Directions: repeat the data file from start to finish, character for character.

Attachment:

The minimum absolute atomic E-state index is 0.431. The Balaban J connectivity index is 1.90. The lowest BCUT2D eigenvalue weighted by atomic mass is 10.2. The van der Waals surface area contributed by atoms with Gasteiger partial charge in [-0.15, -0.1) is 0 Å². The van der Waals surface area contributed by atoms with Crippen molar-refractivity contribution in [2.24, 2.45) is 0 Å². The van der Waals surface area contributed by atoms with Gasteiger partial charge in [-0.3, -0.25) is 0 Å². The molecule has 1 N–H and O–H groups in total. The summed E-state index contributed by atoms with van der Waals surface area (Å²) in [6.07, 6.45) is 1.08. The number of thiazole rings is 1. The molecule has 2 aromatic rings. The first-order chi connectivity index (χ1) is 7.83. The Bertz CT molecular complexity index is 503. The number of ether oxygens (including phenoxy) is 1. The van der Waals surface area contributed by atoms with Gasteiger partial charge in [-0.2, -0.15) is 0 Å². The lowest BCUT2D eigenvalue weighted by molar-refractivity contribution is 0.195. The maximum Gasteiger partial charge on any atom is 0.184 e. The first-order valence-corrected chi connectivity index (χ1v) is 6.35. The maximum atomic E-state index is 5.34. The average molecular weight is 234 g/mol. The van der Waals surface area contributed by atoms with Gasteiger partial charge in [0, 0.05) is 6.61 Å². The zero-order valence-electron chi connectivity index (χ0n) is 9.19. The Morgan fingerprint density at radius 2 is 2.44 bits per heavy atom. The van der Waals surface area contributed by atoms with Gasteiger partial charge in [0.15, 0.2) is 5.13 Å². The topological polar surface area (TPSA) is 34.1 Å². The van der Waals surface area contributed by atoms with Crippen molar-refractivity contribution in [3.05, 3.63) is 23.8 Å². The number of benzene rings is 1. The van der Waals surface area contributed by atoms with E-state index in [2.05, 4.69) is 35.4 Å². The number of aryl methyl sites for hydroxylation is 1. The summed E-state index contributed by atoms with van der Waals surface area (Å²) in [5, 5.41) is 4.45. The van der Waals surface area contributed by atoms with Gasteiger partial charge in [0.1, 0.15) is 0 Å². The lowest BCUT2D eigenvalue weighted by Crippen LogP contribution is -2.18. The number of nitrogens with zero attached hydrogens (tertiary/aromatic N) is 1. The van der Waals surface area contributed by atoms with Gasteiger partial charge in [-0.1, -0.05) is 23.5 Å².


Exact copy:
The minimum absolute atomic E-state index is 0.431. The Balaban J connectivity index is 1.90. The lowest BCUT2D eigenvalue weighted by atomic mass is 10.2. The van der Waals surface area contributed by atoms with Gasteiger partial charge in [-0.15, -0.1) is 0 Å². The van der Waals surface area contributed by atoms with Crippen molar-refractivity contribution in [2.24, 2.45) is 0 Å². The van der Waals surface area contributed by atoms with Gasteiger partial charge in [-0.3, -0.25) is 0 Å². The molecule has 1 N–H and O–H groups in total. The summed E-state index contributed by atoms with van der Waals surface area (Å²) in [6.07, 6.45) is 1.08. The number of thiazole rings is 1. The molecule has 2 aromatic rings. The first-order chi connectivity index (χ1) is 7.83. The Bertz CT molecular complexity index is 503. The number of ether oxygens (including phenoxy) is 1. The van der Waals surface area contributed by atoms with Gasteiger partial charge in [-0.2, -0.15) is 0 Å². The lowest BCUT2D eigenvalue weighted by molar-refractivity contribution is 0.195. The maximum Gasteiger partial charge on any atom is 0.184 e. The first-order valence-corrected chi connectivity index (χ1v) is 6.35. The maximum atomic E-state index is 5.34. The average molecular weight is 234 g/mol. The van der Waals surface area contributed by atoms with Gasteiger partial charge in [0, 0.05) is 6.61 Å². The zero-order valence-electron chi connectivity index (χ0n) is 9.19. The Morgan fingerprint density at radius 2 is 2.44 bits per heavy atom. The van der Waals surface area contributed by atoms with Gasteiger partial charge in [0.15, 0.2) is 5.13 Å². The topological polar surface area (TPSA) is 34.1 Å². The van der Waals surface area contributed by atoms with Crippen molar-refractivity contribution in [3.05, 3.63) is 23.8 Å². The number of benzene rings is 1. The van der Waals surface area contributed by atoms with E-state index in [2.05, 4.69) is 35.4 Å². The number of aryl methyl sites for hydroxylation is 1. The summed E-state index contributed by atoms with van der Waals surface area (Å²) in [5, 5.41) is 4.45. The van der Waals surface area contributed by atoms with Gasteiger partial charge in [0.1, 0.15) is 0 Å². The lowest BCUT2D eigenvalue weighted by Crippen LogP contribution is -2.18. The number of nitrogens with zero attached hydrogens (tertiary/aromatic N) is 1. The van der Waals surface area contributed by atoms with Gasteiger partial charge in [-0.1, -0.05) is 23.5 Å².